By Andrew Walen, LCSW-C, LICSW, CEDS
You or a loved one is struggling with an eating disorder. You’re scared about how to get started and what you’ll have to do to get better. Perhaps you’ve even tried to get help, but things aren’t improving. This is how most clients come to us at The Body Image Therapy Center. It’s our job as an eating disorders treatment team to know our stuff, and to be an impartial guide for you on the road to recovery. First step is identifying what kind of care you need, and in what setting that care can best be delivered.
The goal of this blog is to describe why you may be referred to try day treatment as a level of care to help you fight your eating disorder. Day treatment at our program consists of 6 hours a day of care Monday through Friday. It includes 3 meals a day, group therapy, individual therapy, nutrition counseling, and psychiatric services. Let’s look at the various areas of assessment to help understand who is a good fit for day treatment, also known as partial hospital programming (PHP).
- Medical status: this is the most important part of the assessment. You need to be medically stable enough so you are not at risk for sudden medical complications. The Academy for Eating Disorders gives concrete guidelines for physical exams, labs, and other tests. As long as your results do not meet inpatient or acute treatment guidelines, you are a candidate for day treatment depending on the rest of the assessment items.
- Weight as a percentage of pre-eating disorder weight: A standard guideline for assessing severity of an eating disorder is to determine how much weight you lost after the onset of the eating disorder behaviors. Losing 15% or more of your body weight is a sign that the disorder is significant and needs to be addressed in a day treatment setting at minimum. Weight loss or gain are symptoms of an eating disorder but are not the only factors to consider. There may be medical and natural/biological functions at work. To determine if you are suffering from an eating disorder, it requires investigating how weight and shape play into your mood and behaviors.
- Structure needed for weight restoration or stabilization: if you are in outpatient treatment or trying to recover on your own, you may simply need more help. The goal of day treatment is to provide several opportunities a day to practice the act or normal eating and manage the thoughts, emotions, and behaviors that come up at mealtime. Doing this every day, multiple times a day, is how you’ll get past the roadblocks that keep you sick. In day treatment, you can process your thoughts and feelings, and develop the skills to tolerate the distress that comes from following your meal plan and getting better.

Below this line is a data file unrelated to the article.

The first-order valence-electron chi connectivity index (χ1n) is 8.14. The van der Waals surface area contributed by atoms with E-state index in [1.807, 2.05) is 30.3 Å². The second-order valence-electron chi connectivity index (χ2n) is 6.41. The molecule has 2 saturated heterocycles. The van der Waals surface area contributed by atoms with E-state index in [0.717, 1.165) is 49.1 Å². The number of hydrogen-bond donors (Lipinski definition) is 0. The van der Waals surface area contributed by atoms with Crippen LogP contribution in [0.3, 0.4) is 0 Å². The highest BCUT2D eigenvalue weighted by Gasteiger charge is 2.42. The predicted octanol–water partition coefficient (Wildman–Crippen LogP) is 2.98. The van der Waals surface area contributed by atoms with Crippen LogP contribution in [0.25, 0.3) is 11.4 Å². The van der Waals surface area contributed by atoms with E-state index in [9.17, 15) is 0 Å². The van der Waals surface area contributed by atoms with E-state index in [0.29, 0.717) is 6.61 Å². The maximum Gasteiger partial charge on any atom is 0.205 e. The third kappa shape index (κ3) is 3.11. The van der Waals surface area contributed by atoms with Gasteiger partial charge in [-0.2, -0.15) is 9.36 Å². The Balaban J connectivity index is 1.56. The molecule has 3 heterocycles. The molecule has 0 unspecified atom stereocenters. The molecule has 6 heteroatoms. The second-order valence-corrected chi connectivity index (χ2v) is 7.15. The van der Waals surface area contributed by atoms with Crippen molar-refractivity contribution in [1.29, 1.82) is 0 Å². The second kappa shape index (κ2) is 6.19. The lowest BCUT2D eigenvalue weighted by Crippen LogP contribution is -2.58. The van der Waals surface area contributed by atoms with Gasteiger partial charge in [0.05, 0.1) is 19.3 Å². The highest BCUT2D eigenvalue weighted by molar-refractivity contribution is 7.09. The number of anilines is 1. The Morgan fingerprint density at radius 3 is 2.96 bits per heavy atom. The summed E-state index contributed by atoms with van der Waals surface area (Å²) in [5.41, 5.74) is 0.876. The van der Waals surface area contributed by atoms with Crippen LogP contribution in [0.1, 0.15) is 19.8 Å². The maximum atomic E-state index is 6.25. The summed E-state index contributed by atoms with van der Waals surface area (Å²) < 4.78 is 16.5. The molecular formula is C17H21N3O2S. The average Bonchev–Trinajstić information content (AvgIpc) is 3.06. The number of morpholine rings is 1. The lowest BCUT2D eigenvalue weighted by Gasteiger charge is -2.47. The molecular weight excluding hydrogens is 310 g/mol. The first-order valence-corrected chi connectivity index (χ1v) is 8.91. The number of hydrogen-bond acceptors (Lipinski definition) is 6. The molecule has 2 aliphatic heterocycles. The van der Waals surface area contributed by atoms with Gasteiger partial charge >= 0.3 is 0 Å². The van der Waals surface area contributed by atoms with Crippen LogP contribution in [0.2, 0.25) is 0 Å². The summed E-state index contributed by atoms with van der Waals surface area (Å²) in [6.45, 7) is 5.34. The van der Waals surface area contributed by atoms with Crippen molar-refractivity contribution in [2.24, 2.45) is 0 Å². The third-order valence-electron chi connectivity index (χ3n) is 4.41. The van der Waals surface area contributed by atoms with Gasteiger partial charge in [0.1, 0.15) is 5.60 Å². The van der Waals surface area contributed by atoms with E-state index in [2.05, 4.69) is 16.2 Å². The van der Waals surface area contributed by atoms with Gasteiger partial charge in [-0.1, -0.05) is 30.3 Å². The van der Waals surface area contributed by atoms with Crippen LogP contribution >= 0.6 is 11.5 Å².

- Structure needed to refrain from compulsive exercise: the drive to exercise, burn calories, or work compulsively on muscle definition is powerful in those with eating disorders. If you find you’re unable to stop acting on that compulsion, day treatment can give you the support and structure you need.
- Frequency of binge eating and/or purging: a good gauge for severity of an eating disorder is the average number of times a day or week you engage in the behaviors. If you’re binge eating, bingeing and purging, or some combination four or more times a week you should be in day treatment to make use of the structure and skills development provided to stop engaging the eating disorder.
- Suicidality: if you’re having mild thoughts of suicide but don’t have any intention or ability to act on them, day treatment is still an option for you. One of the biggest risks in any mental health program is when a client has thoughts, intentions, and resources to hurt themselves. That person needs to be stabilized in a residential or hospital program.
- Motivation: this is really important. If you’re motivated to recover, even just a little, then you can make use of that motivation and get started in a day treatment program. We expect there to be hard times, lapses in behavior, and fluctuations in your available energy to use your recovery skills. Learning how to recover while living in your home environment has actually been shows to improve outcomes. But it all starts with actually wanting to get better.
- Co-occurring disorders: if you have symptoms of untreated or under-treated depression, anxiety, or some other mental health or substance abuse concern, day treatment is the place to start. Having the security of daily monitoring of your symptoms is crucial when you’re going through psychotherapy treatment and psycho-pharmacology treatment.
- Environment/social supports: We often see college students and adults who are new to the area as examples of those who greatly benefit from day treatment. If you’re lacking in local supports, or have supports that just aren’t helping, day treatment is also a good fit.
- Previous level of care: if this is not your first step in eating disorders treatment, you’re like many of our clients stepping down from inpatient or residential care or up from outpatient or intensive outpatient program (IOP). But if you’ve never had treatment before, day treatment is still an option based on all the other factors we’ve gone over.
It takes a comprehensive treatment team educated in eating disorders and their physical, emotional, and social elements to determine the right level of care. It also takes a level of trust in that team for a client to put themselves and their recovery first and get the care they need. How can we help?